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Wildfire Smoke Update
for
Wednesday, June 27, 2012 3:30 PM

Satellite Photos | Locations and Smoke Conditions


Today's Report and Forecast Today's Summary
A cold front that passed across the state yesterday brought very strong winds and some severe weather, but also brought cooler temperatures and higher relative humidity. Red Flag Warnings have all expired in Montana for today. However, we are still dealing with gusty winds this afternoon as the low pressure system responsible for the cold front yesterday tries to move east and high pressure builds in behind it.

Air quality in Helena has improved to GOOD today, as the Corral fire is not producing as much smoke and gusty winds are creating good dispersion. Fires between Butte and Bozeman continue to burn, and air quality downwind of those locations, including Bozeman, should be UNHEALTHY FOR SENSITIVE GROUPS to MODERATE. Winds will persist through the afternoon, but will begin to die down as temperatures also drop for the evening. New fires that ignited across eastern Montana late yesterday also continue to burn today, as smoke is seen on satellite images. The Ash Creek Fire (near Ashland) in particular, is burning erratically today, producing heavy smoke and impacting towns to the northeast. Gusty winds across the plains today should also keep ground-level air quality mostly GOOD, except for those locations immediately downwind of these fires, where air quality should be UNHEALTHY or VERY UNHEALTHY.

A ridge of high pressure that is building in today from the west will stick around for the next several days. We can expect dry weather and a gradual warming trend through Sunday. Weak disturbances will pass through the atmosphere, and we will notice them as periods of increased cloud cover and gusty winds, especially on Friday. Also Thursday through Saturday, during the heating of the day, relative humidities will drop below 25% across much of the southern half of the state, and there will be periods of increased wind. A weather system and cold front should move through late Sunday through Monday to cool temperatures down again, and to bring the next best chance for rain, especially in the northwest and far east.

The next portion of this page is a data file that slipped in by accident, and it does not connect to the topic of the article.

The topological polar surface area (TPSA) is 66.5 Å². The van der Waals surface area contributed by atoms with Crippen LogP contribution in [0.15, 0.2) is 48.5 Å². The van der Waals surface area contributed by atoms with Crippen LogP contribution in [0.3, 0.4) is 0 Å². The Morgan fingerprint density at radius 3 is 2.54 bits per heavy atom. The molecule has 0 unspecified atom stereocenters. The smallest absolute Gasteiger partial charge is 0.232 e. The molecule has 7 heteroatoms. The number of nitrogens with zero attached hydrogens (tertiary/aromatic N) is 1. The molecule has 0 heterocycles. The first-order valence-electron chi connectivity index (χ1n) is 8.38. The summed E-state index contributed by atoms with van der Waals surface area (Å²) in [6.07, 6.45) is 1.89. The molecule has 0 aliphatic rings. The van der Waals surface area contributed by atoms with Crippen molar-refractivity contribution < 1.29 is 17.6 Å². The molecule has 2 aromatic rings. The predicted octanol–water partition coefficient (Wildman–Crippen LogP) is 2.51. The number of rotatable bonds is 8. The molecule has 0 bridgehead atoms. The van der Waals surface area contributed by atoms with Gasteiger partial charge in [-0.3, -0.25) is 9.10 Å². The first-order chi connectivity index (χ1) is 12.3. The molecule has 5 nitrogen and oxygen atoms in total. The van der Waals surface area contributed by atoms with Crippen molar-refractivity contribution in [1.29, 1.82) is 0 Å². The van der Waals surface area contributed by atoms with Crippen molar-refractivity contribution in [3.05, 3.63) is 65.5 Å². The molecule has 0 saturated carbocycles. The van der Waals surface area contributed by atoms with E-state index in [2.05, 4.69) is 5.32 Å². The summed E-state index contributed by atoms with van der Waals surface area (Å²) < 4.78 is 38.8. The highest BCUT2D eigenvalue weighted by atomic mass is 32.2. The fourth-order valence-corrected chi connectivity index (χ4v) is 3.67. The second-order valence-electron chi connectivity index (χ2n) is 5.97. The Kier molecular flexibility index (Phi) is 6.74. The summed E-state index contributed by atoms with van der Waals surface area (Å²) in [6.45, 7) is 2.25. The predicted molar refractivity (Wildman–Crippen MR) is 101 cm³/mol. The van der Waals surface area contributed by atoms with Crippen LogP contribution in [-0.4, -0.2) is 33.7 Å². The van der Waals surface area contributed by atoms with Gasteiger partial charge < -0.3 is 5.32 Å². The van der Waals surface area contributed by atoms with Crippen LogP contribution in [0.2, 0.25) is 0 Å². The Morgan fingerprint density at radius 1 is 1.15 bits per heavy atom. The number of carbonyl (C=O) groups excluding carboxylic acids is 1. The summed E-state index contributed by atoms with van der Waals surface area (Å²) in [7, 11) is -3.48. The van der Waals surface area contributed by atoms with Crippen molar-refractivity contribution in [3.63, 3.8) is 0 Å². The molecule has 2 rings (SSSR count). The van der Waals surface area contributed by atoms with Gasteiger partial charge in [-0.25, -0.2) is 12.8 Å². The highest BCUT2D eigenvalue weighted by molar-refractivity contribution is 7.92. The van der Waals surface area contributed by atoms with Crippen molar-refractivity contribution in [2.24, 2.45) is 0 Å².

After a cold front passed yesterday, Red Flag Warnings were allowed to expire as weather conditions are much less favorable for extreme fire behavior and ignition. Less smoke produced today combined with strong west winds have brought air quality back to GOOD in most locations, except for places immediately downwind of fires in southwest and southeast Montana, where air quality is UNHEALTHY to VERY UNHEALTHY. Strong winds will die down this evening state-wide and the forecast for the rest of the week is dry with normal to above normal temperatures. The biggest fire weather concern will be in the southern half of the state, where for a few hours each afternoon, winds will increase and relative humidities will drop.
Residents near active fires and under plumes aloft need to remain aware of current conditions and use the visibility guidelines to guide their activity decisions as the situation changes.

Air Quality Bureau
Montana Department of Environmental Quality
Phone: (406) 444-3490
Email: DEQMTSmoke@mt.gov




This is a visible satellite image from 2:00 this afternoon. The only visible smoke plumes in our state are to the southeast, where new fires ignited yesterday.  

This is a visible satellite image from 2:00 this afternoon. The only visible smoke plumes in our state are to the southeast, where new fires ignited yesterday.


 
This is a high-resolution satellite image from around noon today. The circled area is smoke from the Bear Trap 2 fire west of Bozeman.

This is a high-resolution satellite image from around noon today. The circled area is smoke from the Bear Trap 2 fire west of Bozeman.


This morning’s analysis from NOAA’s satellite services division shows the active fires in Montana and the smoke plumes combining and spreading downwind. The analyzed smoke and fire detects are based on yesterday's (Tuesday, the 26th) satellite coverage.

This morning’s analysis from NOAA’s satellite services division shows the active fires in Montana and the smoke plumes combining and spreading downwind. The analyzed smoke and fire detects are based on yesterday's (Tuesday, the 26th) satellite coverage.

Red indicates hot spot detected. Green represents light smoke, yellow is moderately dense smoke, and pink is dense smoke. Fire size is exaggerated for visibility at this scale. To identify individual fires on graphic above go here: http://activefiremaps.fs.fed.us/lg_fire2.php 

This webcam looks south from the Gates of the Mountains. Heavy smoke and haze that was seen around Helena earlier this week has now cleared out.

This webcam looks south from the Gates of the Mountains. Heavy smoke and haze that was seen around Helena earlier this week has now cleared out.

Real time particulate information is currently available in most of the larger urban areas from MTDEQ's Today's Air website.

Today's particulate report below compares particulate levels received from DEQ's
reporting stations with MTDEQ’s Health Effect Categories.

Locations and severity of PM 2.5 particulate values over the past 24 hours from the time above.
Health Effects Categories City
  Hazardous  
  Very Unhealthy  Locations immediately downwind of eastern Montana fires
  Unhealthy  
  Unhealthy for Sensitive Groups  Miles City
  Moderate

 Bozeman 

  Good

 All other sites 

B1(x) One-hour BAM value (number of values)
B8(x) Eight-hour average BAM
B24 24 hour  average BAM value
Local impacts in areas immediately adjacent to active fires are expected to exceed some or all of the advisory levels.  DEQ recommends the use of local visibility guidelines to evaluate possible health risks and make informed activity decisions.